Table 10.3: Electronic Configuration for Elements in Period 2
Element # of protons Electron Configuration
Lithium (Li) 3 1s22s1
Beryllium (Be) 4 1s22s2
Boron (B) 5 1s22s22p1
Carbon (C) 6 1s22s22p2
Nitrogen (N) 7 1s22s22p3
Oxygen (O) 8 1s22s22p4
Fluorine (F) 9 1s22s22p5

Looking at the elements in Period 2, the number of protons increases from lithium with three protons, to fluorine with nine protons. Therefore, the nuclear charge increases across a period. Meanwhile, the number of energy levels occupied by electrons remains the same. The numbers of electrons in the outermost energy level increases from left to right along a period but how will this affect the radius? We know that every one of the elements in row #2 has two electrons in their inner energy level (2 core electrons). The core electrons shield the outer electrons from the charge of the nucleus. With lithium, there are two core electrons and one valence electron so those two core electrons will shield the one outer electron. In beryllium, there are four protons being shielded by the 1s2 electrons. With the increasing number of protons attracting the outer electrons and the same shielding from the core electrons, the valence electrons are pulled closer to the nucleus, making the atom smaller.

In group 17, the first element in the group is fluorine. With fluorine, there are 9 protons and 9 electrons. The electronic configuration is 1s22s22p5. However, there are still the same core electrons as with lithium and beryllium, that is, the 1s2 electrons. Since there are more protons, there is an increase in the nuclear charge. With an increase in nuclear charge, there is an increase in the pull between the protons and the outer level, pulling the outer electrons toward the nucleus. The amount of shielding from the nucleus does not increase because the number of core electrons remains the same (1s2 for this period). The net result is that the atomic size decreases going across the row. In Table 10.4, the values are shown for the atomic radii for the row starting at lithium and ending with fluorine plus a visual representation to appreciate the size change in a group in the Periodic Table.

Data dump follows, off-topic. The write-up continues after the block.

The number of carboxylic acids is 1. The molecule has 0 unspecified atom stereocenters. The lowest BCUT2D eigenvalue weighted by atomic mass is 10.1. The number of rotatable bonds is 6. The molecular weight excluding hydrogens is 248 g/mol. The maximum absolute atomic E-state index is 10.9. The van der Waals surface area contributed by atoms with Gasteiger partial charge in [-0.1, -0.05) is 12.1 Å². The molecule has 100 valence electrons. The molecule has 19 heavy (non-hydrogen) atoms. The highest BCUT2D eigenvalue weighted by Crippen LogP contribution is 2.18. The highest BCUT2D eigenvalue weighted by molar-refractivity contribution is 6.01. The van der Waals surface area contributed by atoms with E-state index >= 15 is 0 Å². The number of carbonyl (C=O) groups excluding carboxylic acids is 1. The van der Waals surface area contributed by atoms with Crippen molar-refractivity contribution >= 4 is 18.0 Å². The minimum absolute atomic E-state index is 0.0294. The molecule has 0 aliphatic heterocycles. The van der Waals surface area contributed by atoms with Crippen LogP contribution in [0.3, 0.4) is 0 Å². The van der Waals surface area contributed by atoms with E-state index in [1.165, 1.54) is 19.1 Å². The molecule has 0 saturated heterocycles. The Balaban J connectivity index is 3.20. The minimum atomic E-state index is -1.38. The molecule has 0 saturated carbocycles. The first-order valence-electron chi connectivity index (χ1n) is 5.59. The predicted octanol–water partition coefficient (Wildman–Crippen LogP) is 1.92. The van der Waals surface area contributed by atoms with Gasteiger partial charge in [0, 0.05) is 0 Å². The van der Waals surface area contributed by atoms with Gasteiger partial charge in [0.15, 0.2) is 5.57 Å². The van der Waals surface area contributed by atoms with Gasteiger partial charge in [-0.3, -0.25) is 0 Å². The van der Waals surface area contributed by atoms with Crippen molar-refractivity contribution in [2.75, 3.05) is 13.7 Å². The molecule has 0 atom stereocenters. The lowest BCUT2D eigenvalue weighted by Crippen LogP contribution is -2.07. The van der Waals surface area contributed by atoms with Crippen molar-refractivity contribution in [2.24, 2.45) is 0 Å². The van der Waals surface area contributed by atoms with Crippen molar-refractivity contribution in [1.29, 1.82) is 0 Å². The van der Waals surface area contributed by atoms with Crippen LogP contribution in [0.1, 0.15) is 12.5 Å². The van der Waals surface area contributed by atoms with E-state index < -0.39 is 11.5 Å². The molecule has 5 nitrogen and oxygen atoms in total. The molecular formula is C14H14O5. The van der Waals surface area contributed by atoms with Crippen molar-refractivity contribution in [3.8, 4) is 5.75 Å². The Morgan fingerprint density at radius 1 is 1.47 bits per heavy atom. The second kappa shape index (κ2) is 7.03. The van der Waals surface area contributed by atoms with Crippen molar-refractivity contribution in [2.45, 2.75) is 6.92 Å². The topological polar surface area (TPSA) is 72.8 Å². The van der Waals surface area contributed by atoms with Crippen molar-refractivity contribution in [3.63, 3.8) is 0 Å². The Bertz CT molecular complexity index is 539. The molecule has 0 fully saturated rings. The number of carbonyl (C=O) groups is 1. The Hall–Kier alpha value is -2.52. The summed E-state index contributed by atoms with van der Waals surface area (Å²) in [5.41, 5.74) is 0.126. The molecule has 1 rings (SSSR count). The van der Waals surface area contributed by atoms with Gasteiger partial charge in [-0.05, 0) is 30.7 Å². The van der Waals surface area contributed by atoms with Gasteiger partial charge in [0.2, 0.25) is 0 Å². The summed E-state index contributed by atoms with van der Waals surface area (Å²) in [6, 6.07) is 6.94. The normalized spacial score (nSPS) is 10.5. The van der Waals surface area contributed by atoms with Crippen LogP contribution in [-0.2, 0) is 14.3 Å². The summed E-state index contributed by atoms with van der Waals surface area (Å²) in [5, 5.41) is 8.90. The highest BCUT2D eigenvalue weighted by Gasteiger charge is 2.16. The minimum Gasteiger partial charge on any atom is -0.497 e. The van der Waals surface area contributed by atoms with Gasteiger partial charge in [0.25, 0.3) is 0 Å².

Table 10.4: Atomic Radii Values for Period 2
Element Atomic Radii Visual
Li 123 pm Electron shell 003 Lithium - no label.svg
Be 111 pm Electron shell 004 Beryllium - no label.svg
B 86 pm Electron shell 005 Boron - no label.svg
C 77 pm Electron shell 006 Carbon - no label.svg
N 74 pm Electron shell 007 Nitrogen - no label.svg
O 73 pm Electron shell 008 Oxygen - no label.svg
F 72 pm Electron shell 009 Fluorine - no label.svg

Let's add this new trend to the Periodic Table. Look at the diagram below of our new "periodic trend table". In the diagram you will notice that the trend arrow for the period shows the atomic radii increase going from right to left, which is the same as decreasing from left to right.

Atomic size periodic table 2.svg

Considering all the information about atomic size, you will recognize that the largest atom on the periodic table is all the way to the left and all the way to the bottom, francium, #87, and the smallest atom is all the way to the right and all the way to the top, helium, #2.

The fact that the atoms get larger as you move downward in a family is probably exactly what you expected before you even read this section, but the fact that the atoms get smaller as you move to the right across a period is most likely a big surprise. Make sure you understand this trend and the reasons for it.

For the Transition Elements, the Trend is Less Systematic[edit]

A general trend for atomic radii in the Periodic Table would look similar to that found in the diagram below. The elements with the smallest atomic radii are to the upper right; those with the largest atomic radii are to the lower left.

Atomic size periodic table 3.svg

Until now, we have worked solely with the main group metals. Let's look at our three factors and see how these factors fit the transition metal series. Looking at the first row of the transition metals, the 3d row, Table 10.5 shows the number of protons in each of the 10 elements in this row. The number of protons is increasing so the nuclear charge is increasing.

Table 10.5: Summary of Data for Metals
Element # of protons Electron Configuration
Scandium (Sc) 21 [Ar]3d14s2
Titanium (Ti) 22 [Ar]3d24s2
Vanadium (V) 23 [Ar]3d34s2
Chromium (Cr) 24 [Ar]3d54s1
Manganese (Mn) 25 [Ar]3d54s2
Iron (Fe) 26 [Ar]3d64s2
Cobalt (Co) 27 [Ar]3d74s2
Nickel (Ni) 28 [Ar]3d84s2
Copper (Cu) 29 [Ar]3d104s1
Zinc (Zn) 30 [Ar]3d104s2

The number of electrons are increasing, but in a particular way. We know that as the number of electrons increases going across a period, there is more pull of these electrons toward the nucleus. However, with the d−electrons, there is some added electron-electron repulsion. Take a look at Table 10.5 and note the unusual electron configuration of chromium.